Wednesday, April 16, 2008

Fla. attorney general says Schwab execution may go forward

TALLAHASSEE, Fla. — Attorney General Bill McCollum asked the U.S. Supreme Court on Wednesday to allow Florida to go ahead with the execution of child killer Mark Dean Schwab now that it rejected arguments that lethal injections are unconstitutional cruel and unusual punishment.

Meanwhile, Gov. Charlie Crist asked for a "very short list" of the worst death row inmates so he can sign his next death warrant. There are 388 people on death row.

The Supreme Court earlier in the day upheld Kentucky's use of lethal injection to execute condemned killers, and McCollum said that should clear the way for executions in Florida because the states have nearly identical procedures. The court had stopped the Schwab execution, and McCollum filed paperwork Wednesday afternoon seeking to have the order lifted.

"In the most heinous of cases, the death penalty should be carried out," McCollum said. "Schwab is a very heinous case."

Schwab was supposed to be executed last November for raping and murdering 11-year-old Junny Rios-Martinez in 1991, but received his stay just four hours before his scheduled execution. His death was held up while the U.S. Supreme Court considered the Kentucky case.

McCollum said he was gratified that the victim's family would see justice and that his belief that Florida's executions "are constitutionally sound has been upheld by the highest legal authority in the nation."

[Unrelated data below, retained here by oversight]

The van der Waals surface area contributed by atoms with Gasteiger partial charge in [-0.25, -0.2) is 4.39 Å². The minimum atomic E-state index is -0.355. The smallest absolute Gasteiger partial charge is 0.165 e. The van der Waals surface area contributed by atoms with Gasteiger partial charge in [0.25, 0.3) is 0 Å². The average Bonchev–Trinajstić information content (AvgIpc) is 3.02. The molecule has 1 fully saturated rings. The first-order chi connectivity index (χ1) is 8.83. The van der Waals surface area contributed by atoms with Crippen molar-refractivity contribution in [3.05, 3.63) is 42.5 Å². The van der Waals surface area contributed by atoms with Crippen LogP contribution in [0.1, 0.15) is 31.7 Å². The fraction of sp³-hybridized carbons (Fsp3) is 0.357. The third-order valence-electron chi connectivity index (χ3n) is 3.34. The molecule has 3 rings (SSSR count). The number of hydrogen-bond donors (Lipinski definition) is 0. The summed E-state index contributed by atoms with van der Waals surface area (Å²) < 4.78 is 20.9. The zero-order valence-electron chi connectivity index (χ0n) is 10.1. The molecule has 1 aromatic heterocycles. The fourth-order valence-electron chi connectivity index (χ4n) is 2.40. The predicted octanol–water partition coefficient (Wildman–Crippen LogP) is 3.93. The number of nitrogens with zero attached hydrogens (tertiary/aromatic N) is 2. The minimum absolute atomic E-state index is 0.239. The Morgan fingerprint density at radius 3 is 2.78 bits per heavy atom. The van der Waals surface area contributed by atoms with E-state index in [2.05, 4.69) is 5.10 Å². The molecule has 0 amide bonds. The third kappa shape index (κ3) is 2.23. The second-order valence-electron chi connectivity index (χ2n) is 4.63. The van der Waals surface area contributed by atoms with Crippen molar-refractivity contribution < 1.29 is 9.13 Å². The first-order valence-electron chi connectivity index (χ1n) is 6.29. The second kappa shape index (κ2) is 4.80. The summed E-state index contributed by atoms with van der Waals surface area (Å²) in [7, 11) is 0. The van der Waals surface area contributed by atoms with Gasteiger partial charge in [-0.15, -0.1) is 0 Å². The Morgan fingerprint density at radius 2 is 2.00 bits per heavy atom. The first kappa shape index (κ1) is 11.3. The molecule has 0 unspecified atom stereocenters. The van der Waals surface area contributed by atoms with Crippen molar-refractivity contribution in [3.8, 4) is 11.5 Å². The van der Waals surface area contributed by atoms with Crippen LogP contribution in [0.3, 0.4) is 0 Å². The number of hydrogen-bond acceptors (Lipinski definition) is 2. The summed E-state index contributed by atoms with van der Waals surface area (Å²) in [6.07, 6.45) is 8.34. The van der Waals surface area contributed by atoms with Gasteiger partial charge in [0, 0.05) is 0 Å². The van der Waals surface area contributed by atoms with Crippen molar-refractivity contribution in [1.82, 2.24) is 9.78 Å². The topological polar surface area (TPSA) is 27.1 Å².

Crist also said he would wait until that decision before moving ahead with other executions. He said he is considering the length of time on death row and the crime committed in choosing who should be executed after Schwab.

"Justice delayed is justice denied and an awful lot of families of the victims have been waiting for justice to be done," Crist said. "But in addition, the heinous nature of the crime itself is important to consider."

Peter Cannon, an attorney representing Schwab, was not immediately available, his office in Tampa said. Calls to the home telephone number and cell number of Vicki Rios-Martinez, the victim's mother, were unanswered.

The Florida Supreme Court had rejected arguments about lethal injections from Schwab this year. His lawyers pointed out that the state Corrections Department execution team botched two of five training sessions using recently adopted procedures. They were designed after Florida bungled an actual execution in 2006.

Schwab's lawyers also contended that during the exercises, a Florida Department of Law Enforcement official who is supposed to monitor the mixing of lethal chemicals was insufficiently trained.

Gov. Charlie Crist signed a death warrant for Schwab in July, lifting a moratorium on executions that his predecessor, Jeb Bush, had ordered after it took twice as long as usual - 34 minutes - for convicted killer Angel Diaz, 55, to die in December 2006.

An investigation found the needles had been pushed through Diaz's veins into his flesh, reducing the drugs' effectiveness.

Corrections officials responded by ordering more training and monitoring of its execution team. The new procedures also include a delay after the first chemical, the anesthetic sodium pentothal, is injected to make sure an inmate is unconscious before the other drugs are administered.

The second chemical causes paralysis and the third stops the heart from beating, which can result in severe pain if a person is conscious.

Critics of the three-drug system say the paralyzing drug is unnecessary and prevents an inmate from showing any sign of pain. Some have advocated using only sodium pentothal because it also is lethal in large doses.

No comments: